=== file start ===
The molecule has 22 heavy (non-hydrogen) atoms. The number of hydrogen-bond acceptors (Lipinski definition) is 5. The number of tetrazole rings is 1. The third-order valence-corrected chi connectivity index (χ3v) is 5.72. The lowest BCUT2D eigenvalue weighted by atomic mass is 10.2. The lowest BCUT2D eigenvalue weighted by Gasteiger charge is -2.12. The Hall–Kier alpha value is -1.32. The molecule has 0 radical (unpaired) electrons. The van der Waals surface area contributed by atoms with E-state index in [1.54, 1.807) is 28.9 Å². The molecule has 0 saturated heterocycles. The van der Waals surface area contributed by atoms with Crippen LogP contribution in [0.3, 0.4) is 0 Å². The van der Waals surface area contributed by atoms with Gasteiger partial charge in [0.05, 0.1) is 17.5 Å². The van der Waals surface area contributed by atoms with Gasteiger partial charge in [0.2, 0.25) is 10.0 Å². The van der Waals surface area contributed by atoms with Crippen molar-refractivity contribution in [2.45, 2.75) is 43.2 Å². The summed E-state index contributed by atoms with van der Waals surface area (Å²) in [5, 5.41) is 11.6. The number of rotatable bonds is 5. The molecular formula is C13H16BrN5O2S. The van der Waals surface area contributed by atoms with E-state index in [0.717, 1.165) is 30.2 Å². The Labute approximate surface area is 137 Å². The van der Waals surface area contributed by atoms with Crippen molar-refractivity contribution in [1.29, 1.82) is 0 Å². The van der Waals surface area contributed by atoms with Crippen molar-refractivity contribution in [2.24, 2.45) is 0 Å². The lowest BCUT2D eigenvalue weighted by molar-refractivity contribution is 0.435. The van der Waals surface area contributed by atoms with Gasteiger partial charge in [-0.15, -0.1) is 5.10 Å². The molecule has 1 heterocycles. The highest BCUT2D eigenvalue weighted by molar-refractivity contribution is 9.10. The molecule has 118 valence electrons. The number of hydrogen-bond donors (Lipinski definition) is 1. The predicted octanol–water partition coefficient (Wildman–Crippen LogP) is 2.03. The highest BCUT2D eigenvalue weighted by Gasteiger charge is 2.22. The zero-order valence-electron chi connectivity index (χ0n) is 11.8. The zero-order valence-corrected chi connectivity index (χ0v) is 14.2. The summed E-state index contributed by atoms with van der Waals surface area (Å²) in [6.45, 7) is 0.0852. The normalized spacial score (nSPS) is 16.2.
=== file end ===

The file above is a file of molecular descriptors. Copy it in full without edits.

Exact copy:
The molecule has 22 heavy (non-hydrogen) atoms. The number of hydrogen-bond acceptors (Lipinski definition) is 5. The number of tetrazole rings is 1. The third-order valence-corrected chi connectivity index (χ3v) is 5.72. The lowest BCUT2D eigenvalue weighted by atomic mass is 10.2. The lowest BCUT2D eigenvalue weighted by Gasteiger charge is -2.12. The Hall–Kier alpha value is -1.32. The molecule has 0 radical (unpaired) electrons. The van der Waals surface area contributed by atoms with E-state index in [1.54, 1.807) is 28.9 Å². The molecule has 0 saturated heterocycles. The van der Waals surface area contributed by atoms with Crippen LogP contribution in [0.3, 0.4) is 0 Å². The van der Waals surface area contributed by atoms with Gasteiger partial charge in [0.05, 0.1) is 17.5 Å². The van der Waals surface area contributed by atoms with Gasteiger partial charge in [0.2, 0.25) is 10.0 Å². The van der Waals surface area contributed by atoms with Crippen molar-refractivity contribution in [2.45, 2.75) is 43.2 Å². The summed E-state index contributed by atoms with van der Waals surface area (Å²) in [5, 5.41) is 11.6. The number of rotatable bonds is 5. The molecular formula is C13H16BrN5O2S. The van der Waals surface area contributed by atoms with E-state index in [0.717, 1.165) is 30.2 Å². The Labute approximate surface area is 137 Å². The van der Waals surface area contributed by atoms with Crippen molar-refractivity contribution in [1.29, 1.82) is 0 Å². The van der Waals surface area contributed by atoms with Crippen molar-refractivity contribution in [2.24, 2.45) is 0 Å². The lowest BCUT2D eigenvalue weighted by molar-refractivity contribution is 0.435. The van der Waals surface area contributed by atoms with Gasteiger partial charge in [-0.15, -0.1) is 5.10 Å². The molecule has 1 heterocycles. The highest BCUT2D eigenvalue weighted by molar-refractivity contribution is 9.10. The molecule has 118 valence electrons. The number of hydrogen-bond donors (Lipinski definition) is 1. The predicted octanol–water partition coefficient (Wildman–Crippen LogP) is 2.03. The highest BCUT2D eigenvalue weighted by Gasteiger charge is 2.22. The zero-order valence-electron chi connectivity index (χ0n) is 11.8. The zero-order valence-corrected chi connectivity index (χ0v) is 14.2. The summed E-state index contributed by atoms with van der Waals surface area (Å²) in [6.45, 7) is 0.0852. The normalized spacial score (nSPS) is 16.2.